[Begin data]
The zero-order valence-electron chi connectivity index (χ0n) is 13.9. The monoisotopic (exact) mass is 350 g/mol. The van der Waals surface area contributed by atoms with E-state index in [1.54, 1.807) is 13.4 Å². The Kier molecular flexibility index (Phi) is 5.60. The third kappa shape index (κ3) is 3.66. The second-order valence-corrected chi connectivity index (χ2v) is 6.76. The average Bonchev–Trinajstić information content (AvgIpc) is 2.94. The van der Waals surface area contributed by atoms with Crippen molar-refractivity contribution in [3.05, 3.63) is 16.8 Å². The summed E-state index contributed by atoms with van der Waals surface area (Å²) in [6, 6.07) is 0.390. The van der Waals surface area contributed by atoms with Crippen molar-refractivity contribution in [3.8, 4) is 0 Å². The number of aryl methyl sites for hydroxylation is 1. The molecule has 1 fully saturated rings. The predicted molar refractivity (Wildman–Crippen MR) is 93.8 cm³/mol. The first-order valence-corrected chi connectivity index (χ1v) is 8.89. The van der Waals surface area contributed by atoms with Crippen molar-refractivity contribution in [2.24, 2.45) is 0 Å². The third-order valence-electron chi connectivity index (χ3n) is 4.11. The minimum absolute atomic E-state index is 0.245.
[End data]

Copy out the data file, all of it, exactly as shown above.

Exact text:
The zero-order valence-electron chi connectivity index (χ0n) is 13.9. The monoisotopic (exact) mass is 350 g/mol. The van der Waals surface area contributed by atoms with E-state index in [1.54, 1.807) is 13.4 Å². The Kier molecular flexibility index (Phi) is 5.60. The third kappa shape index (κ3) is 3.66. The second-order valence-corrected chi connectivity index (χ2v) is 6.76. The average Bonchev–Trinajstić information content (AvgIpc) is 2.94. The van der Waals surface area contributed by atoms with Crippen molar-refractivity contribution in [3.05, 3.63) is 16.8 Å². The summed E-state index contributed by atoms with van der Waals surface area (Å²) in [6, 6.07) is 0.390. The van der Waals surface area contributed by atoms with Crippen molar-refractivity contribution in [3.8, 4) is 0 Å². The number of aryl methyl sites for hydroxylation is 1. The molecule has 1 fully saturated rings. The predicted molar refractivity (Wildman–Crippen MR) is 93.8 cm³/mol. The first-order valence-corrected chi connectivity index (χ1v) is 8.89. The van der Waals surface area contributed by atoms with Crippen molar-refractivity contribution in [2.24, 2.45) is 0 Å². The third-order valence-electron chi connectivity index (χ3n) is 4.11. The minimum absolute atomic E-state index is 0.245.